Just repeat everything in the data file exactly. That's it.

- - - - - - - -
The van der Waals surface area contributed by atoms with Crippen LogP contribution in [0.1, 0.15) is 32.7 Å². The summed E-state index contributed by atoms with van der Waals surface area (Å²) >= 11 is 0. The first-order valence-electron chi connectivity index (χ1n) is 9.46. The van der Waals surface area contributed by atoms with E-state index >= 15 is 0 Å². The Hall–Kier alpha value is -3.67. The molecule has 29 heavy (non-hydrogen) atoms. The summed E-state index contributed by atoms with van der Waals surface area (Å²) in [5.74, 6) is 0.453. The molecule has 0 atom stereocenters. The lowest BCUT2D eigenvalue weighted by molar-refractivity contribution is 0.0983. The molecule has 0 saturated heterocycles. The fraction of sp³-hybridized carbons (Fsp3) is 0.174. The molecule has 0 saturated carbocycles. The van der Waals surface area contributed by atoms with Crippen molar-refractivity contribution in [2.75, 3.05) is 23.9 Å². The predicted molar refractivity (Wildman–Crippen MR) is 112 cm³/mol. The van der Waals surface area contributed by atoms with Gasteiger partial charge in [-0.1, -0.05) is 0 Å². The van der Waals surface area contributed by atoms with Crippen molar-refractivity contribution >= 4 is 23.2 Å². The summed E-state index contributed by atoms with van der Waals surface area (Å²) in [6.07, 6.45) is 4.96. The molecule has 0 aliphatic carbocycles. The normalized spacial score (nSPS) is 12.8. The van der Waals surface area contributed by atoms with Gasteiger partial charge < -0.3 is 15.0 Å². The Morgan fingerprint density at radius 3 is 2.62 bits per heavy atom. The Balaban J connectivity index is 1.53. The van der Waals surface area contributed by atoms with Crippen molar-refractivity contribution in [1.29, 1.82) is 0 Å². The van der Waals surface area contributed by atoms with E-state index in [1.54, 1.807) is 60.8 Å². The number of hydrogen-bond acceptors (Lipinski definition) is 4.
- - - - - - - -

The van der Waals surface area contributed by atoms with Crippen LogP contribution in [0.1, 0.15) is 32.7 Å². The summed E-state index contributed by atoms with van der Waals surface area (Å²) >= 11 is 0. The first-order valence-electron chi connectivity index (χ1n) is 9.46. The van der Waals surface area contributed by atoms with E-state index >= 15 is 0 Å². The Hall–Kier alpha value is -3.67. The molecule has 29 heavy (non-hydrogen) atoms. The summed E-state index contributed by atoms with van der Waals surface area (Å²) in [5.74, 6) is 0.453. The molecule has 0 atom stereocenters. The lowest BCUT2D eigenvalue weighted by molar-refractivity contribution is 0.0983. The molecule has 0 saturated heterocycles. The fraction of sp³-hybridized carbons (Fsp3) is 0.174. The molecule has 0 saturated carbocycles. The van der Waals surface area contributed by atoms with Crippen molar-refractivity contribution in [2.75, 3.05) is 23.9 Å². The predicted molar refractivity (Wildman–Crippen MR) is 112 cm³/mol. The van der Waals surface area contributed by atoms with Gasteiger partial charge in [-0.1, -0.05) is 0 Å². The van der Waals surface area contributed by atoms with Crippen molar-refractivity contribution >= 4 is 23.2 Å². The summed E-state index contributed by atoms with van der Waals surface area (Å²) in [6.07, 6.45) is 4.96. The molecule has 0 aliphatic carbocycles. The normalized spacial score (nSPS) is 12.8. The van der Waals surface area contributed by atoms with Gasteiger partial charge < -0.3 is 15.0 Å². The Morgan fingerprint density at radius 3 is 2.62 bits per heavy atom. The Balaban J connectivity index is 1.53. The van der Waals surface area contributed by atoms with Crippen molar-refractivity contribution in [1.29, 1.82) is 0 Å². The van der Waals surface area contributed by atoms with E-state index in [1.54, 1.807) is 60.8 Å². The number of hydrogen-bond acceptors (Lipinski definition) is 4.